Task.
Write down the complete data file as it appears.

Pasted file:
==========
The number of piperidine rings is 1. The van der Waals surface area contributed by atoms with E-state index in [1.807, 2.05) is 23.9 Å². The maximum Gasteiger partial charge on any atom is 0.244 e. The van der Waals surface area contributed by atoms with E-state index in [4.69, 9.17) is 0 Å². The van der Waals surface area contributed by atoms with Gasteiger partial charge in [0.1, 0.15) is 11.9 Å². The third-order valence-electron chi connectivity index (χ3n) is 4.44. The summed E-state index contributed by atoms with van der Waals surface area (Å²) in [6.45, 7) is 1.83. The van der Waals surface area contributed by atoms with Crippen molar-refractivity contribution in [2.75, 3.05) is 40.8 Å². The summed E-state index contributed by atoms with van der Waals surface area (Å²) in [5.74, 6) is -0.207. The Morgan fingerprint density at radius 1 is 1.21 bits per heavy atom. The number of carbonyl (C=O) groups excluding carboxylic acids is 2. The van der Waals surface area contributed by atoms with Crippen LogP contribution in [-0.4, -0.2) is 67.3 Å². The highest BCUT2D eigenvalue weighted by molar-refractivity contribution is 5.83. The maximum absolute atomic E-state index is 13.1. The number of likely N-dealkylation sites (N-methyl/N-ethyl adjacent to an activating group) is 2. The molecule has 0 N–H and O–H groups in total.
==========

The number of piperidine rings is 1. The van der Waals surface area contributed by atoms with E-state index in [1.807, 2.05) is 23.9 Å². The maximum Gasteiger partial charge on any atom is 0.244 e. The van der Waals surface area contributed by atoms with E-state index in [4.69, 9.17) is 0 Å². The van der Waals surface area contributed by atoms with Gasteiger partial charge in [0.1, 0.15) is 11.9 Å². The third-order valence-electron chi connectivity index (χ3n) is 4.44. The summed E-state index contributed by atoms with van der Waals surface area (Å²) in [6.45, 7) is 1.83. The van der Waals surface area contributed by atoms with Crippen molar-refractivity contribution in [2.75, 3.05) is 40.8 Å². The summed E-state index contributed by atoms with van der Waals surface area (Å²) in [5.74, 6) is -0.207. The Morgan fingerprint density at radius 1 is 1.21 bits per heavy atom. The number of carbonyl (C=O) groups excluding carboxylic acids is 2. The van der Waals surface area contributed by atoms with Crippen LogP contribution in [-0.4, -0.2) is 67.3 Å². The highest BCUT2D eigenvalue weighted by molar-refractivity contribution is 5.83. The maximum absolute atomic E-state index is 13.1. The number of likely N-dealkylation sites (N-methyl/N-ethyl adjacent to an activating group) is 2. The molecule has 0 N–H and O–H groups in total.